You know it’s Spring when all the critters are reproducing! Before we get to the new babies, here’s an update on the pigeons.
Guys, we have genuine feathers! Below is the one I’m calling Mordecai (they were hatched on Purim). Although these Kings are supposed to be all-white, this little one has black around his eyes. It would definitely disqualify him as a show bird, but as I don’t show, I don’t care. It makes him interesting. Notice I’m calling him ‘him’. I don’t have any experience in sexing pigeons, but this one is much more dominate and feisty than the other. He acts just like his father, so I’m guessing it’s a male?
And here is Esther. Just like her mother, she is very calm and gentle. I’m guessing female, which is perfect!
Look how much their wings have grown!
Emerson and Peabody (the parents) are expressing considerable interest in the second nest I put in the dovecote for them, so I’m hoping another pair of eggs will be laid soon. When the first batch of babies reach a certain age, the male pigeon takes over feeding them, and the female starts sitting on a new clutch of eggs. Ultimately, I want a total of three pairs of adult birds, and then I’ll start eating eggs and/or squabs.
Now…onto to the new babies! I don’t have a picture yet, but one of my Rex rabbits (Thistle) gave birth to her first litter this year. A litter of exactly…ONE kit! Sigh. Rabbits have litters between 1-10 babies, and last time she had 8. So I was hoping for more. One kit can be dangerous, because baby rabbits can’t properly regulate their temperature and use the body heat of their siblings to keep warm. The mother rabbit only goes into the nest to nurse once or twice a day. She doesn’t keep them warm. I was worried, but Thistle made a massive nest this time with LOTS of hay and pulled hair, and the baby has been toasty warm. It’s going to survive. But it does put my breeding schedule off. I have gone ahead and bred my other doe, Blackberry, so hopefully she’ll come through with a large litter to make up for this one…though I’m not entirely sure she’s even pregnant. She was in a MOOD when I put her in with Sorrel, and I don’t know for one hundred percent he were successful in wooing her. I’ll have to re-breed Thistle in a week or two.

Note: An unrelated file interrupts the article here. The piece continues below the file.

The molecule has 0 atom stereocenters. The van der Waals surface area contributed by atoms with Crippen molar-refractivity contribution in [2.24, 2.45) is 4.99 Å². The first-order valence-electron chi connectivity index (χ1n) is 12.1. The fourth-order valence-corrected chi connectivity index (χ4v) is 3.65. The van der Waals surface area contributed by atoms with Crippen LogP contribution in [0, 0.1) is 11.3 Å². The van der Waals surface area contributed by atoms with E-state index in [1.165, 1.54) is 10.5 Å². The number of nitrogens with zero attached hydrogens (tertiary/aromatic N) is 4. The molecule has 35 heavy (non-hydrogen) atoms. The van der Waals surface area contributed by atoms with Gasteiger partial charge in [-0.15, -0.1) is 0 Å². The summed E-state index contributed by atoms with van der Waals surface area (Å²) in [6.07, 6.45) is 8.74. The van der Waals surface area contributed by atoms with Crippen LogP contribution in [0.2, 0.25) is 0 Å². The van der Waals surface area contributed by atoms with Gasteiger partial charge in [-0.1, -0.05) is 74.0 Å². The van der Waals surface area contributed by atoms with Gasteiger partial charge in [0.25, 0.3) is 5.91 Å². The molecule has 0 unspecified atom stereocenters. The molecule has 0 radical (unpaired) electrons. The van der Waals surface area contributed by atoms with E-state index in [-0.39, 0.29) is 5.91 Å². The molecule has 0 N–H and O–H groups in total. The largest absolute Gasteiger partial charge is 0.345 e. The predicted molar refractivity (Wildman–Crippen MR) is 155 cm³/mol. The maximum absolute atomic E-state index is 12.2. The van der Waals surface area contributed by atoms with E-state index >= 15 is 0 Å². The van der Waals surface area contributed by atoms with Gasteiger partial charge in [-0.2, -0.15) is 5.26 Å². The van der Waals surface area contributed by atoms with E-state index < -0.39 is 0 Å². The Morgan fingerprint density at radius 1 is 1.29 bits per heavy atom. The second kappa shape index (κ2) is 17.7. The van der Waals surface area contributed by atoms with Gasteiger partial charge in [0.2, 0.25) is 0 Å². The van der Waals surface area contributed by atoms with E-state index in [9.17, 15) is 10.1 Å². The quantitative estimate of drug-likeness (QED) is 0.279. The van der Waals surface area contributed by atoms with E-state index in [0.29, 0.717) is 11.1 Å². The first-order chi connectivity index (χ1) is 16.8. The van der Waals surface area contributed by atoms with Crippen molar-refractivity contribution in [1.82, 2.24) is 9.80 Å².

My cream legbar chicken, Sansa, went broody right on cue – it only took me a couple of weeks of asking “Do you want babies????” for her to answer “YES!!!!” I ordered a baker’s dozen of bantam mottled cochin eggs for her, and they should hatch sometime around the end of April. The adults should look something like this:
And just for fun I also ordered seven silkie eggs for my incubator. I’ve only ever used the incubator for quail eggs, which are so small and often so darkly colored that you can’t really shine a light into the eggs and watch them develop inside the shell. Silkie eggs are white and considerably larger than quail eggs. The person I bought the eggs from has a jumbled flock of many colors, so my chicks could be almost any color, not just white.
The problem is, he packed them in such a small box that despite the “live hatching eggs – handle with care” sticker on it, the post office didn’t see it, and threw the box in with the general mail. Which means it got thrown around a lot more than it should have. Which means my mail delivery person was very angry on my behalf (she has chickens herself) because she knows my chances of hatching chicks from these eggs went way, way down. Normal hatch rates on shipped eggs vary, but generally you get about 50%.
After four days in the incubator I candled mine, and only ONE is developing! So many things can go wrong with eggs, that I might not end up with any. But assuming this little chick manages to beat the odds, I’ll put her out underneath Sansa with the mottled cochins. They will all hatch out at the same time, and that way she won’t be lonely.
And that was supposed to be it for the chicks this year. But then I went to Tractor Supply to pick up some bedding, and they had a sale on Freedom Ranger chicks – $1 each.
I came home with four.
These are a meat chicken breed, meant to be similar to the Cornish Cross grocery store chicken, only minus the health issues that breed has. We’ve been wanting to experiment with these guys, to see how healthy they are, and how fast they really grow. So far, I’ve had them a couple of days, and they are super strong and stocky. I think three of them are roosters, because they just act like teenaged boys. The fourth is slightly more delicate and I’m sure she’s a hen. Hopefully they reach butcher weight before they all start to crow!
I’m still waiting on the Muscovy ducks. The person I want to get them from had a problem with her hatch, I think – but she’s got more in the incubator, so hopefully within a month I’ll have ducklings.
I love spring.